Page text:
Doorstep cold callers warning after Cardiff builders convicted
Householders are being warned to be wary of doorstep cold callers who may be trying to prey on vulnerable people and con them out of cash.
Investigator Andrew Bertie's comments come a day after four Cardiff men admitting conning older people out of £70,000 for shoddy building work.
Mr Bertie, from trading standards' Scambusters team for Wales, said most legitimate firms no longer cold called.
He said the trading standards motto is "if in doubt, keep them out".
Tom Connors, 23, Richard McCarthy, 21, Ben Jones, 23, and Keith Palmer, 21, pleaded guilty to 13 charges of conspiracy to defraud at Newport Crown Court on Friday.
Connors was jailed for 38 months, McCarthy for 24 months. Jones and Palmer's sentences of 11 months each were suspended for two years.
They had carried out overpriced, shoddy and unnecessary work for 14 home owners, the court was told. The youngest was 61, the oldest one was 98.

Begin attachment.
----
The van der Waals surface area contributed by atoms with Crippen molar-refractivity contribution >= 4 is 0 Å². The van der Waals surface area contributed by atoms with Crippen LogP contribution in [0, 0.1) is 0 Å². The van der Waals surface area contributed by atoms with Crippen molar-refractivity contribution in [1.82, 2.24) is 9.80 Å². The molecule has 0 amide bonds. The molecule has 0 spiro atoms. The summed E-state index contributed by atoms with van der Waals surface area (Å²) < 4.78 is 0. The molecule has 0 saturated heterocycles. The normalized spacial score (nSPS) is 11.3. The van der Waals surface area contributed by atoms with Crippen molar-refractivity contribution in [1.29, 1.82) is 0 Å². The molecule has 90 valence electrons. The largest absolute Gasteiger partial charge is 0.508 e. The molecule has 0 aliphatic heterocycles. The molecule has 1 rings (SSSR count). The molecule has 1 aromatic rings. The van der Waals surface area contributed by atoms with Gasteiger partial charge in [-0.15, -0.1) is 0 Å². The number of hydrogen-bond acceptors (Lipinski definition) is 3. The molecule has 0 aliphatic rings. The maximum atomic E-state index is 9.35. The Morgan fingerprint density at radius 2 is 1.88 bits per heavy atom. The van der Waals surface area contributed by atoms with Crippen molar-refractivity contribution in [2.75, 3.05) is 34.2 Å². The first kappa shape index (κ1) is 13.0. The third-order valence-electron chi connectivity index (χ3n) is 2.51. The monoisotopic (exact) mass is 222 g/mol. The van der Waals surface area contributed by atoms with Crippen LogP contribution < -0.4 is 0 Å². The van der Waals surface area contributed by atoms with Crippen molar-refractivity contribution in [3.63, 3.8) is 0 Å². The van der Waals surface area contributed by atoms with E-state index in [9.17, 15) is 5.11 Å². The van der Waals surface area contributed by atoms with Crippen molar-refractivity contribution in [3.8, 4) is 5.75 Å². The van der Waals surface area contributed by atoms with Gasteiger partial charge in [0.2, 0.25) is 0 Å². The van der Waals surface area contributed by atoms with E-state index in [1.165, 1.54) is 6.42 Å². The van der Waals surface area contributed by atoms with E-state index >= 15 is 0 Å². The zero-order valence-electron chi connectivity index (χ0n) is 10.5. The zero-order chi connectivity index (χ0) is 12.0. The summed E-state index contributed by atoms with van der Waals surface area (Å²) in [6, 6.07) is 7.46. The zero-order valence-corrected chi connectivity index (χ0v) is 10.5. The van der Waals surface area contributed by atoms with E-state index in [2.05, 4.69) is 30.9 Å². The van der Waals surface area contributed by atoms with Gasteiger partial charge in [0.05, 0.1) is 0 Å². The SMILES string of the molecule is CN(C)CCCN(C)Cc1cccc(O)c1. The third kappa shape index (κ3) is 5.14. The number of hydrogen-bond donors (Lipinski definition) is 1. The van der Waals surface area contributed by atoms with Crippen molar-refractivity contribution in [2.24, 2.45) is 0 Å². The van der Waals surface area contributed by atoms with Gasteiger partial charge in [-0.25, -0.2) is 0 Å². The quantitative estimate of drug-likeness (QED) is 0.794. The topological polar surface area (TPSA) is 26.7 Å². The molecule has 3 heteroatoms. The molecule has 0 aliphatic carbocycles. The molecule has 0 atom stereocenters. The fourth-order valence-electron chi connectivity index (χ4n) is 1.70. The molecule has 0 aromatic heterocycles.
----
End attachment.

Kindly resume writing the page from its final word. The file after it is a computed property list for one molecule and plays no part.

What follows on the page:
Mr Bertie's team worked with two Welsh police forces and eight councils to track and prosecute the gang.
End Quote Andrew Bertie, Scambusters
Sometimes when there's a knock on the door, they're trying to identify people”
Others targeted were ill, had mobility problems or were caring for a sick partner, Mr Bertie said.
He told BBC Radio Wales the investigation showed the gang knocked on doors to find potential victims.
He warned that other opportunist cold callers may try to do the same.
"Sometimes when there's a knock on the door, they're trying to identify people," he said.
"We certainly found that in this case, that once they've found you, they will continue to come back. I'm not trying to frighten people by that.
"If people knock your door and it's a cold call, straight away that should put you on your toes, so to speak, to be aware that there could be a possibility that this is the line they are going down.
"Legitimate businesses don't tend to use this tactic any more in their approach to the general public."
He said people should not be afraid to contact the authorities even if contracted work has started.
After Friday's convictions, Age Cymru said it was campaigning for more No Cold Calling Zones to be set up across Wales.